This is mainly employed for the simplified analysis of the electrostatic field in the scenario that the system holds some equilibrium. This will only happen when we choose an exact Gaussian surface.

### Examples

1). An enclosed Gaussian surface in the 3D space where the electrical flux is measured. Provided the Gaussian surface is spherical which is enclosed with 40 electrons and has a radius of 0.6 meters.

- Calculate the electric flux that passes through the surface
- Find the electrical flux having a distance of 0.6 meters to the field measured from the center of the surface.
- Know the relation that exists between the enclosed charge and the electric flux.

**Answer**

With the formula of electric flux, the net charge that is enclosed in the surface can be calculated. This can be achieved by charge multiplication for the electron with the entire electrons that appear on the surface. Using this, the free space permittivity and the electric flux can be known.

**Ф = Q/є0 = [40(1.60 * 10-19)/8.85 * 10-12]**

**= 7.42 * 10-12 Newton*meter/Coulom**b

**Answer**

Rearranging the equation of electric flux and expressing the area as per radius can be used to calculate the electric field.

**Ф = EA = 7.42 * 10-12** Newton*meter/Coulomb

**E = (7.42 * 10–)/A**

**= (7.42 * 10–)/4∏(0.6)2**

As the electric flux has a direct proportion with the enclosed electric charge, this signifies that when the electric charge on the surface enhances, then the flux which passes through it also will be enhanced.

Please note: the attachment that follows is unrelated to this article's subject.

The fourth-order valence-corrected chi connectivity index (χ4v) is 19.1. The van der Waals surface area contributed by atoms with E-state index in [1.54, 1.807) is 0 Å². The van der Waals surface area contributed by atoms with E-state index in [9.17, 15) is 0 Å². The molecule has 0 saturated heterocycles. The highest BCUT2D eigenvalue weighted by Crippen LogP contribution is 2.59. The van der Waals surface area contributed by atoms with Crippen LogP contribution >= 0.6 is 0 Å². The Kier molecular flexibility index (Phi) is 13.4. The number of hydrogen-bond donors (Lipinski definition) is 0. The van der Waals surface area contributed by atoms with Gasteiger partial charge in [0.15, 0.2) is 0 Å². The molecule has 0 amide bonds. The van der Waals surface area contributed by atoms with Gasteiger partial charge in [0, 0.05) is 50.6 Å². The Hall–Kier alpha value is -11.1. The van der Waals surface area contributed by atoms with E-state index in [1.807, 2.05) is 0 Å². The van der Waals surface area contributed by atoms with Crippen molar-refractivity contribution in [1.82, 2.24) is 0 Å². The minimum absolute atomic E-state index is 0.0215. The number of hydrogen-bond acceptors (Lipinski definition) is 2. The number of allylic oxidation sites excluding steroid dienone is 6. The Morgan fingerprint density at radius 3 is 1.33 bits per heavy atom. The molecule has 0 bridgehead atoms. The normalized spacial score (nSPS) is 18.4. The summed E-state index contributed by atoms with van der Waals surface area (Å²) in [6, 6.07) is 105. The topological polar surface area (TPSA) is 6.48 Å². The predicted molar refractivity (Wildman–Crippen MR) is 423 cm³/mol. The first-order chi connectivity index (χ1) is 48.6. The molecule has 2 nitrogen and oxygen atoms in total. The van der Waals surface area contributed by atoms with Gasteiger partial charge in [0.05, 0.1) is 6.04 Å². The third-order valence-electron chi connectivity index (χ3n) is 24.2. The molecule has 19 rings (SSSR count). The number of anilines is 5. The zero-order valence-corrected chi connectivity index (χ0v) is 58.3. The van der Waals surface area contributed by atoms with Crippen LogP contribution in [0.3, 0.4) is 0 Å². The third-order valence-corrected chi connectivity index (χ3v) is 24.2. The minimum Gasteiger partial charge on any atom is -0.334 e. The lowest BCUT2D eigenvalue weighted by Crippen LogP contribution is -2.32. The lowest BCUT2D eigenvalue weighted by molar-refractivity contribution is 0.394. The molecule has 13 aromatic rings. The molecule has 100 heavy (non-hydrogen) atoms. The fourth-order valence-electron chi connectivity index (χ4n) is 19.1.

### Advantages

The **advantages of gauss law** are as follows

When compared to coulombs law, it provides specific force direction with proper accuracy with its proper general cases.

Gauss theorem is more efficient in all closed objects and surfaces for purpose of finding an electric field and also it will work effectively in the distribution process when compared with coulombs law.

### Disadvantages

The **disadvantages of gauss** law are as follows

The **limitation of the gauss law** is that it will only calculate the electric field in some special cases. We cannot use gauss law in the calculation of the field due to electric dipole.

### Applications

Following are the important **applications of Gauss law**

- This is most useful to solve complex electrostatic problems involving unique symmetries such as cylindrical, spherical, or planar symmetry.
- This can be very useful to calculate field intensity due to infinitely long uniformly charged wire.
- If the charge distribution lacks symmetry of application, in those cases we can use this law to calculate point charge fields of the individual charge elements which are present in the object
- This law can be used to simplify the evaluation of the electric field simply and easily.
- In some of the complex situations, where the calculation of the electric field is complex, then this law is used in integral form.

Thus, this is all about an overview of Gauss law – definition, formula, SI unit, mathematical expression, derivation, diagram, in dielectrics, in magnetostatics, significance, examples with solutions, advantages, disadvantages, and its applications. Here is a question for you “What are Maxwell’s equations of electromagnetism?”